The Union cabinet’s recent decision to repeal the Illegal Migrants (Determination by Tribunals) Act might assist the Bharatiya Janata Party in Assam where Lok Sabha elections are due next year.
The IM(DT) Act seeks to detain and deport illegal migrants and thus far has been applicable only in Assam. However, its role remains controversial. As official statistics show, much larger numbers of illegal immigrants were deported from Assam in the Sixties and Seventies than after 1985 when the IM(DT) Act came into effect. In its 175th report, the law commission too had recommended the setting up of more effective machinery for speedy detection of illegal migrants.
The act has been criticized on other counts too. It puts the onus of proving a person a foreigner on the complainant who also has to pay a prescribed fee to register the complaint. Second, it is applicable only in Assam, while the Foreigners Act of 1946 that puts the onus of proof on the suspected foreigner is in force elsewhere. Both these pieces of legislation have solely been applied to detect illegal immigrants from Bangladesh into India. In September 2000, the Supreme Court had directed the Union government to repeal the IM(DT) Act by January 2001. The government had dithered claiming it did not have the requisite numbers in the upper house. The United Minorities Front, the Communist Party of India (Marxist) and of late, the Nationalist Congress Party and the Trinamool Congress are in favour of the act.
Both in the 1998 and 1999 Lok Sabha elections, the BJP made impressive gains, all at the cost of the Asom Gana Parishad. The BJP’s securing second position behind the Congress in these elections and the doubling of its vote share has made it increasingly seem the alternative to the Congress. But in the last two years, the Congress has won several decisive elections — assembly polls and two hill district council elections in May and November 2001 and panchayat elections in January 2002. The Congress has not only consolidated its traditional support bases in tea gardens and minority-dominated areas, but has made inroads into areas believed to be rival strongholds.
There is a fear among the minorities that repealing the IM(DT) Act will see a return to the early Eighties, years marked by terrible massacres and a certain xenophobia. They maintain that it was promulgated keeping in mind the chaotic situation then prevailing in Assam. But as the short history of the IM(DT) shows, it has been used mainly to serve narrow interests, even as allegations of innocents being harassed under IM(DT) continue to pour in.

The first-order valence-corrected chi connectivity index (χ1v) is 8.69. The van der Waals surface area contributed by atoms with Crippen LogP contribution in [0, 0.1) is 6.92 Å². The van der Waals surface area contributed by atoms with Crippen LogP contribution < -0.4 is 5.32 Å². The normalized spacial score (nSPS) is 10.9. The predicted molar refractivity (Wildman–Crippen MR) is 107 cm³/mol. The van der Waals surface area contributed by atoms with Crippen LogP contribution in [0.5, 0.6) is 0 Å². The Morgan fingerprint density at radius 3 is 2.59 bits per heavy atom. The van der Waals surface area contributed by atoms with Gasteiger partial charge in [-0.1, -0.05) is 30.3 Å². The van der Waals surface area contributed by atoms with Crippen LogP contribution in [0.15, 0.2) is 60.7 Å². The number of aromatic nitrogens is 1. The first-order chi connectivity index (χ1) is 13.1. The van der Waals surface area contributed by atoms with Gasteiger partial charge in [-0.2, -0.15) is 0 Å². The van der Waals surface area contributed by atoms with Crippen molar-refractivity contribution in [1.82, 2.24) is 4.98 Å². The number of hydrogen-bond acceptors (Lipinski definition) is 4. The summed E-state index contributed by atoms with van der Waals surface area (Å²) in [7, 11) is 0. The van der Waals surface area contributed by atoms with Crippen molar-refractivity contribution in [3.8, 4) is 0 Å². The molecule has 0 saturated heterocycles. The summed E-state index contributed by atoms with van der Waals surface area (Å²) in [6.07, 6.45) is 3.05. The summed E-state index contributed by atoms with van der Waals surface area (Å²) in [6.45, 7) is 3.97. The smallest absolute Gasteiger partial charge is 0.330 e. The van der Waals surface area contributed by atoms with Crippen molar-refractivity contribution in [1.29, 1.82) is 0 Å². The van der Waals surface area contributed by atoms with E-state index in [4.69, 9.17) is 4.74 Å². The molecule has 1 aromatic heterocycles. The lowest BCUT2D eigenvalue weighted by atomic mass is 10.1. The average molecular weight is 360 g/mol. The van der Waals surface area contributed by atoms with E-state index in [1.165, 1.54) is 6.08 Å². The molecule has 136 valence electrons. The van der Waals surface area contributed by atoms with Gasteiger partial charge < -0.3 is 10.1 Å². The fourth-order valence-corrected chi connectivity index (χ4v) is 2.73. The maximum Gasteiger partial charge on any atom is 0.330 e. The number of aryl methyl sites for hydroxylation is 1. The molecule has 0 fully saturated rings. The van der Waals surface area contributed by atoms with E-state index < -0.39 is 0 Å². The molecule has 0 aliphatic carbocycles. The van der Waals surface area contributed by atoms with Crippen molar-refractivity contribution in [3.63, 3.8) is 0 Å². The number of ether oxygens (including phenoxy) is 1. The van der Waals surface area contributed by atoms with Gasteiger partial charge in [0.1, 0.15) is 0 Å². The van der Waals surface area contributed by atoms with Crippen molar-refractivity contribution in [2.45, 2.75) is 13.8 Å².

More fissures ahead
Both the Congress and the AGP that have ruled the state alternately since 1985 have done precious little to either implement the act’s provisions or to repeal it. Hiteswar Saikia of the Congress in the early Nineties put the number of illegal migrants in the state to three million and said the next day that there was not a single infiltrator. Yet, Saikia wanted the controversial IMDT of 1983 to be retained. The AGP did little in its turn to detect aliens who moved in after March 25, 1971, the cut-off date. The most vital clauses of the 1985 accord that deal with infiltration are yet to be implemented.
It is clear that illegal immigration into Assam is unlikely to abate without the active participation of India and Bangladesh. Thus far, successive Bangladeshi governments have consistently denied the presence of illegal migrants in India. Many detained under IM(DT) have not been successfully “deported”. Suggestions of joint border, local patrolling and the completion of the barbed wire fencing have been ignored.
The heightened campaign on the issue by the BJP and the AGP has, however, fuelled tension in the state. In March, the BJP organized four janjagran rath yatras that travelled through the state’s 23 districts. Even as the state grapples with the Bodo problem, and a new ethnic conflict has erupted between the Dimasas and the Hmars, divisions over the IM(DT) Act may create more fissures in an already embittered state.